2010: The death of the Tiger?

Cardiff Business News

AS Ireland laments the death of its Celtic Tiger the Chinese are preparing to see out the year of tiger to ring in the new year of the rabbit. It seems 2010 has brought the death of the tiger, making it an endangered species in the West.

The death of the Celtic Tiger in 2010

This year finance ministers in the Eurozone have struggled to keep inflation low, ensure banks are furnished with credit and balance the demands of taxpayers against investors. With all the talk of cuts and austerity, what has got us in this mess, and what does 2011 hold for Western Economies?

European Bailouts
The Eurozone has had a rocky time. In May the IMF and the European Union announced a support package for Greece to the tune of 120bn euro. In November the same pair had to come to the rescue in Ireland with an 85bn euro package, despite the country’s initial denial that it needed any help. Fears of contagion in the Eurozone have not yet been quashed as some investors anticipate bailout deals for the Iberian peninsula.

European Day Of Action: Protests In Dublin - September 29th.
The Irish banks will get around 11bn euro from the European Financial Stability Mechanism (EFSM)

For much of the developed western world it has been a year of austerity with spending cuts, tax hikes, bank bailouts, quantitative easing and emergency summits. The UK’s coalition government announced its comprehensive spending review in October, passing the buck (certainly not literally) to regional governments. Next year VAT, a consumption tax, will rise to 20% while spending cuts in the public sector will mean around 330,000 public sector workers will lose their jobs.

Go East
“Go East young man” has been the motto of the middle class with increasing numbers of investors and students looking for better job prospects and growth in Asia. Meanwhile the Euro crisis has prompted a move by the Chinese government to pour capital into the west by buying European bonds to ensure European financial stability.

The Welsh View
As for Wales – The Ryder Cup may have brought much international attention in 2010, but in terms of the economy, Wales has received very little good news of late. The office for national statistics released data last month revealing Wales as the poorest nation in the UK. And with an workforce heavily reliant on the public sector, a drive in the private sector may be hampered by poor technological infrastructure.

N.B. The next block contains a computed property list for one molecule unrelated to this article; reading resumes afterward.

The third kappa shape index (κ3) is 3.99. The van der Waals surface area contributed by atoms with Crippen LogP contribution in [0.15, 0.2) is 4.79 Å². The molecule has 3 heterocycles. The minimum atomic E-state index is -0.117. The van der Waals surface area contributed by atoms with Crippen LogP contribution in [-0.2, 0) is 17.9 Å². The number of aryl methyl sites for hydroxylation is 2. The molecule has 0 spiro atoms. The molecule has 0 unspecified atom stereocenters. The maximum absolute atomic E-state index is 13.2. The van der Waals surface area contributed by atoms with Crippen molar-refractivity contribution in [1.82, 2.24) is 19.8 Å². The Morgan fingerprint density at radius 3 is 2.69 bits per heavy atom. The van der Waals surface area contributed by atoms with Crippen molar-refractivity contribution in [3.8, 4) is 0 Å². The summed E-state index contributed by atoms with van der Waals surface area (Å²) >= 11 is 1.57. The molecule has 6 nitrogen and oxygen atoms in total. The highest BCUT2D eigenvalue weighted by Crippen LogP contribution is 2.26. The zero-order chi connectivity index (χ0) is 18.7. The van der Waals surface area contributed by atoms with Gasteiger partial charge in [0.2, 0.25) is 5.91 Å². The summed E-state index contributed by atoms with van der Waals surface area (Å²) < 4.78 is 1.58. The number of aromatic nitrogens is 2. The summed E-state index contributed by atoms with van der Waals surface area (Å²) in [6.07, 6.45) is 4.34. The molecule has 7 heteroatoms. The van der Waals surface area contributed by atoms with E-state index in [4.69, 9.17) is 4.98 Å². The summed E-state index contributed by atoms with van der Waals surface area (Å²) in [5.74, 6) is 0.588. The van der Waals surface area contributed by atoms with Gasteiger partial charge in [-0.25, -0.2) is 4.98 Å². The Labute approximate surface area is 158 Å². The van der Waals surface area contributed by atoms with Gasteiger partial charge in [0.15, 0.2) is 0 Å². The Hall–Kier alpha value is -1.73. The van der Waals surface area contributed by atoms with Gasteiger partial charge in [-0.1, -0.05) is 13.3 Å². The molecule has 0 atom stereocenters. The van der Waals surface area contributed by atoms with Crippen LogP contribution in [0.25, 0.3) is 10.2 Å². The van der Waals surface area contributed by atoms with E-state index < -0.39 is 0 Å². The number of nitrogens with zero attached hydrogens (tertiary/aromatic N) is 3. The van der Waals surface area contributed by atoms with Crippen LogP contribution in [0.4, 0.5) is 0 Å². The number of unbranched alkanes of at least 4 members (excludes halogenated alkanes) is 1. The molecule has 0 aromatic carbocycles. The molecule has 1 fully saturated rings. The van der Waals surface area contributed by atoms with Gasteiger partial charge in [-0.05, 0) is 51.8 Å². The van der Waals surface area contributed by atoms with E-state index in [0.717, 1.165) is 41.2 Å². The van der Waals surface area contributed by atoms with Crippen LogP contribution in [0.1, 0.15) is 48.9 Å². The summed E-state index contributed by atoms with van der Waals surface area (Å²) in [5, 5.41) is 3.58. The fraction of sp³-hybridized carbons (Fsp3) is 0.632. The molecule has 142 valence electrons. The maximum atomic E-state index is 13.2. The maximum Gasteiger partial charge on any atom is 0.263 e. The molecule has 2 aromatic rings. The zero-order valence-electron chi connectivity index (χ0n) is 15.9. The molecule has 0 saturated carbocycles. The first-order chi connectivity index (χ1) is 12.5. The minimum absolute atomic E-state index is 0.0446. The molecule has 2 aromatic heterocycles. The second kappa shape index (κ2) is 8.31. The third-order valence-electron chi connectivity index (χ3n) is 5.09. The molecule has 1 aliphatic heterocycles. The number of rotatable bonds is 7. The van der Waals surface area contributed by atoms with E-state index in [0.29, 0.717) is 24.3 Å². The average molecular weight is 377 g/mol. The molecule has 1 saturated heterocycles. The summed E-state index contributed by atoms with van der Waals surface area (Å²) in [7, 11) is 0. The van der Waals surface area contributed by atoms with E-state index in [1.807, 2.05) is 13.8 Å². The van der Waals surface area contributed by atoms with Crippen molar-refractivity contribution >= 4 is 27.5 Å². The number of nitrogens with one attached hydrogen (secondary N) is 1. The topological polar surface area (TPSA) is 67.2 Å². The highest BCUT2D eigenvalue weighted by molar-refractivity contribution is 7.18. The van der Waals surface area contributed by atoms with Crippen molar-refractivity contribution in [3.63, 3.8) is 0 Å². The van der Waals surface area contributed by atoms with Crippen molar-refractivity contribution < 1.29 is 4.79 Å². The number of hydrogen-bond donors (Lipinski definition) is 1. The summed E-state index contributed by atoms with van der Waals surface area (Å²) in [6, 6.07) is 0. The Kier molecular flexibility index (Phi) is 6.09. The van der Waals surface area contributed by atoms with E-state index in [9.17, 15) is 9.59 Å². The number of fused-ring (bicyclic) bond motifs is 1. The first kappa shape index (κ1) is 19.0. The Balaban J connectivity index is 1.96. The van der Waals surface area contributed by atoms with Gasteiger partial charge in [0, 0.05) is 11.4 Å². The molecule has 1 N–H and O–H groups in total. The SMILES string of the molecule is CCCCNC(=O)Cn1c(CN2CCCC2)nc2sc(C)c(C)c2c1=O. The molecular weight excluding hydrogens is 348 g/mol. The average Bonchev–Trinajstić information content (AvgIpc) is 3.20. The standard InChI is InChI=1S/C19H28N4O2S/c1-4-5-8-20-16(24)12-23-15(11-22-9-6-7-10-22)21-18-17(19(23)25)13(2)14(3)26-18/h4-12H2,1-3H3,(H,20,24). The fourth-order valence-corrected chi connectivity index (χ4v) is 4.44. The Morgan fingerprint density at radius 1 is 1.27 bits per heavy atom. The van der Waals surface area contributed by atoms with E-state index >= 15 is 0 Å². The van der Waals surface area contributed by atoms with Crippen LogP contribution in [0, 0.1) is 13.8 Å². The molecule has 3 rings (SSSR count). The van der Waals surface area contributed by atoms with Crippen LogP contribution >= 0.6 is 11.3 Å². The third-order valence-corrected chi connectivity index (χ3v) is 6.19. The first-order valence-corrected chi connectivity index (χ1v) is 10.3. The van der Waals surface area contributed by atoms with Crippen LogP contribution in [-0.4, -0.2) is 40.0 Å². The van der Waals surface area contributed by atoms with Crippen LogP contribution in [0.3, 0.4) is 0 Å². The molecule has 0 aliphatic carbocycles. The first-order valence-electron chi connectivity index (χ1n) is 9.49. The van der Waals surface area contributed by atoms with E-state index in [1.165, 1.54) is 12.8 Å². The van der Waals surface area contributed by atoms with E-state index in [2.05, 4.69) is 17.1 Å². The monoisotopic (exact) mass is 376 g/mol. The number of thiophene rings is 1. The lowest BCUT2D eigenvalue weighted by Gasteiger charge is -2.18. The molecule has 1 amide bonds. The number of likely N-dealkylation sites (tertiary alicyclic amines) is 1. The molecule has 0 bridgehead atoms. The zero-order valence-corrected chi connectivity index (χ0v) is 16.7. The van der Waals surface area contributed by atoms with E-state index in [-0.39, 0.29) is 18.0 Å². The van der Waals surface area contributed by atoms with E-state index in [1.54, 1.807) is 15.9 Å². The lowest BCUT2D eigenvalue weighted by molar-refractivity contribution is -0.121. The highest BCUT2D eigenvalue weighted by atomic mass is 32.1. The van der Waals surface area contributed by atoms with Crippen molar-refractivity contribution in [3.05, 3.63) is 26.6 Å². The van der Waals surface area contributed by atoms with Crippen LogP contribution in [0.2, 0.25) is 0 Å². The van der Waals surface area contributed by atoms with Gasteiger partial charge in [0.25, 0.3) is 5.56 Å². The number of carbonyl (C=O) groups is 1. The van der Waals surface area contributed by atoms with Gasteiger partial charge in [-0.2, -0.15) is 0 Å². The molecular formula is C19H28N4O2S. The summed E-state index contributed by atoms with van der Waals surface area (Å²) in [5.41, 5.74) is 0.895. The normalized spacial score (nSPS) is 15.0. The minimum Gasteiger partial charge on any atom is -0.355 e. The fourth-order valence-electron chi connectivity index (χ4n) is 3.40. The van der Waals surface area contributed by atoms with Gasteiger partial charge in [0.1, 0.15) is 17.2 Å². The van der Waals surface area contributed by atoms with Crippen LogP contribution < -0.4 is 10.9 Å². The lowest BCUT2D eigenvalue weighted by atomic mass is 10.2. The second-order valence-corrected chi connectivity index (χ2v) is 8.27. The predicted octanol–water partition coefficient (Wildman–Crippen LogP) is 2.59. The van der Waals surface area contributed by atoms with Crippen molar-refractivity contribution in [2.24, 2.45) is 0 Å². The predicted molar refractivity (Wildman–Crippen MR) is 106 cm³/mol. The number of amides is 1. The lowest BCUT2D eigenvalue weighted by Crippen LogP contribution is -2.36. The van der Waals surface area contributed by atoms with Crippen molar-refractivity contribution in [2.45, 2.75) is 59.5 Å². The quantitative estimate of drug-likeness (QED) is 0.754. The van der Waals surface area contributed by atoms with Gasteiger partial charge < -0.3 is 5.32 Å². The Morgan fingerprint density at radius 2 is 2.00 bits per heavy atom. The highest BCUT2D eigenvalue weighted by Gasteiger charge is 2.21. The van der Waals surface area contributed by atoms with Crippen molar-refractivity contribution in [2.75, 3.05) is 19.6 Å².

Reasons to be cheerful
While there has been much doom and gloom in the past year there are still some reasons to be positive for 2011. Wales is set to cash in on London 2012 as it will host 14 football matches and be used as a training base before the games by some international teams. It has never been easier to start a business, with a boom in online start-ups and the Cardiff Bay development has brought life to the Welsh capital. One indicator we will all be watching with anticipation is GDP, as the CBI has predicted 2% growth for the UK economy in 2011.

In Europe it is yet to be seen whether the ECB issues e-bonds or will increase the EFSM to stabilise markets.

Let’s just hope there is not a double dip recession, turning the year of the tiger to the year of the Bear.


Osborne’s Tough Medicine

Cardiff Business News

Public sector workers, business leaders and members of the public had been waiting with bated breath for the Chancellor of the Exchequer, Mr George Osborne, to pronounce a series of spending cuts across the public sector today.

And at 12:30pm, an unflinching Mr Osborne presented the Comprehensive Spending Review (CSR) to the house of Commons, announcing his tough medicine to treat Britain’s chronic budget deficit.

The Chancellor said: “It is time to draw the country back from the brink of bankruptcy.”

But before laying out the specifics of where his axe would fall, Mr Osborne attempted to justify the cuts.